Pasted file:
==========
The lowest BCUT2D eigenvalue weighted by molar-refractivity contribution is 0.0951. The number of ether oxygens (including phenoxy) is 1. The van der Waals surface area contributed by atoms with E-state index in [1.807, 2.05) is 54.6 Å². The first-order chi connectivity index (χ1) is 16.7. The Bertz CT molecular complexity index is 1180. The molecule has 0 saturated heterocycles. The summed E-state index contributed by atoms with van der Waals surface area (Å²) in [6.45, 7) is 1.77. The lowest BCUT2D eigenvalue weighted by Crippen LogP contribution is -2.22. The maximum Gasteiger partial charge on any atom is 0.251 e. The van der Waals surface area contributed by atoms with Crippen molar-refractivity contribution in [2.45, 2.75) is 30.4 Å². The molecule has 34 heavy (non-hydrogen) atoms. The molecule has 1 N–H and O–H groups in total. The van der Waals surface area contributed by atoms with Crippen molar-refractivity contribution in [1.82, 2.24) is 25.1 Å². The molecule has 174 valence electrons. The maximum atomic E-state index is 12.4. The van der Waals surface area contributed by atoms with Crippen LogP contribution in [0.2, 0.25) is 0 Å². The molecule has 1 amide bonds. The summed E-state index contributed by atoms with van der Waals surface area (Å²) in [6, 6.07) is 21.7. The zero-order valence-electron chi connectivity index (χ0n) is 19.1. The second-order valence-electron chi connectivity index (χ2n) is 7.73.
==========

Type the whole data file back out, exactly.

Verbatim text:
The lowest BCUT2D eigenvalue weighted by molar-refractivity contribution is 0.0951. The number of ether oxygens (including phenoxy) is 1. The van der Waals surface area contributed by atoms with E-state index in [1.807, 2.05) is 54.6 Å². The first-order chi connectivity index (χ1) is 16.7. The Bertz CT molecular complexity index is 1180. The molecule has 0 saturated heterocycles. The summed E-state index contributed by atoms with van der Waals surface area (Å²) in [6.45, 7) is 1.77. The lowest BCUT2D eigenvalue weighted by Crippen LogP contribution is -2.22. The maximum Gasteiger partial charge on any atom is 0.251 e. The van der Waals surface area contributed by atoms with Crippen molar-refractivity contribution in [2.45, 2.75) is 30.4 Å². The molecule has 34 heavy (non-hydrogen) atoms. The molecule has 1 N–H and O–H groups in total. The van der Waals surface area contributed by atoms with Crippen molar-refractivity contribution in [1.82, 2.24) is 25.1 Å². The molecule has 174 valence electrons. The maximum atomic E-state index is 12.4. The van der Waals surface area contributed by atoms with Crippen LogP contribution in [0.2, 0.25) is 0 Å². The molecule has 1 amide bonds. The summed E-state index contributed by atoms with van der Waals surface area (Å²) in [6, 6.07) is 21.7. The zero-order valence-electron chi connectivity index (χ0n) is 19.1. The second-order valence-electron chi connectivity index (χ2n) is 7.73.